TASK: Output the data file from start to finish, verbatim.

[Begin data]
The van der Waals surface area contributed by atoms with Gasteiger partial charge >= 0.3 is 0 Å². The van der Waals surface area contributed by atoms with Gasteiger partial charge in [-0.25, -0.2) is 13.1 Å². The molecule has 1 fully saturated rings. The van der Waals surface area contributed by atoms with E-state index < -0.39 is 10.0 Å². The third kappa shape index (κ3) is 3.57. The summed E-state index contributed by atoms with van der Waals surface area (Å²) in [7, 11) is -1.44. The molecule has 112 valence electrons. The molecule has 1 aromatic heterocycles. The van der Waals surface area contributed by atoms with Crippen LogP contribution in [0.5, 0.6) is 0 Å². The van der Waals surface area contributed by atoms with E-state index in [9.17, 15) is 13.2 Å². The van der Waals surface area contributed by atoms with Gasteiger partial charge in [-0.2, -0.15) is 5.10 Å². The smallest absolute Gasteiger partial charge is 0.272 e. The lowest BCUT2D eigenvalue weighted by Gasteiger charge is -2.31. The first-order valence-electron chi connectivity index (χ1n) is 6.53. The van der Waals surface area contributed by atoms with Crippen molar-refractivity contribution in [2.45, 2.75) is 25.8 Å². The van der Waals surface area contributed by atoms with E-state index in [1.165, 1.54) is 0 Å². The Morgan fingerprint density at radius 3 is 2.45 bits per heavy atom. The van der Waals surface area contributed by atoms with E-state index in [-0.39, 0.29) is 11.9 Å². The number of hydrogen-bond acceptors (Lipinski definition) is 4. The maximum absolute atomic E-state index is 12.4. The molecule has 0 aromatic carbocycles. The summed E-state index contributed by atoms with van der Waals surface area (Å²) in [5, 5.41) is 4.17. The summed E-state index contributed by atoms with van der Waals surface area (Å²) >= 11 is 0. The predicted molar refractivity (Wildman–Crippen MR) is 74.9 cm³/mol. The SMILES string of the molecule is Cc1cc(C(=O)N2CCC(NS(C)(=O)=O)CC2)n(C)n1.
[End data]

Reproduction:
The van der Waals surface area contributed by atoms with Gasteiger partial charge >= 0.3 is 0 Å². The van der Waals surface area contributed by atoms with Gasteiger partial charge in [-0.25, -0.2) is 13.1 Å². The molecule has 1 fully saturated rings. The van der Waals surface area contributed by atoms with E-state index < -0.39 is 10.0 Å². The third kappa shape index (κ3) is 3.57. The summed E-state index contributed by atoms with van der Waals surface area (Å²) in [7, 11) is -1.44. The molecule has 112 valence electrons. The molecule has 1 aromatic heterocycles. The van der Waals surface area contributed by atoms with Crippen LogP contribution in [0.5, 0.6) is 0 Å². The van der Waals surface area contributed by atoms with E-state index in [9.17, 15) is 13.2 Å². The van der Waals surface area contributed by atoms with Gasteiger partial charge in [-0.2, -0.15) is 5.10 Å². The smallest absolute Gasteiger partial charge is 0.272 e. The lowest BCUT2D eigenvalue weighted by Gasteiger charge is -2.31. The first-order valence-electron chi connectivity index (χ1n) is 6.53. The van der Waals surface area contributed by atoms with Crippen molar-refractivity contribution in [2.45, 2.75) is 25.8 Å². The van der Waals surface area contributed by atoms with E-state index in [1.165, 1.54) is 0 Å². The Morgan fingerprint density at radius 3 is 2.45 bits per heavy atom. The van der Waals surface area contributed by atoms with E-state index in [-0.39, 0.29) is 11.9 Å². The number of hydrogen-bond acceptors (Lipinski definition) is 4. The maximum absolute atomic E-state index is 12.4. The molecule has 0 aromatic carbocycles. The summed E-state index contributed by atoms with van der Waals surface area (Å²) in [5, 5.41) is 4.17. The summed E-state index contributed by atoms with van der Waals surface area (Å²) >= 11 is 0. The predicted molar refractivity (Wildman–Crippen MR) is 74.9 cm³/mol. The SMILES string of the molecule is Cc1cc(C(=O)N2CCC(NS(C)(=O)=O)CC2)n(C)n1.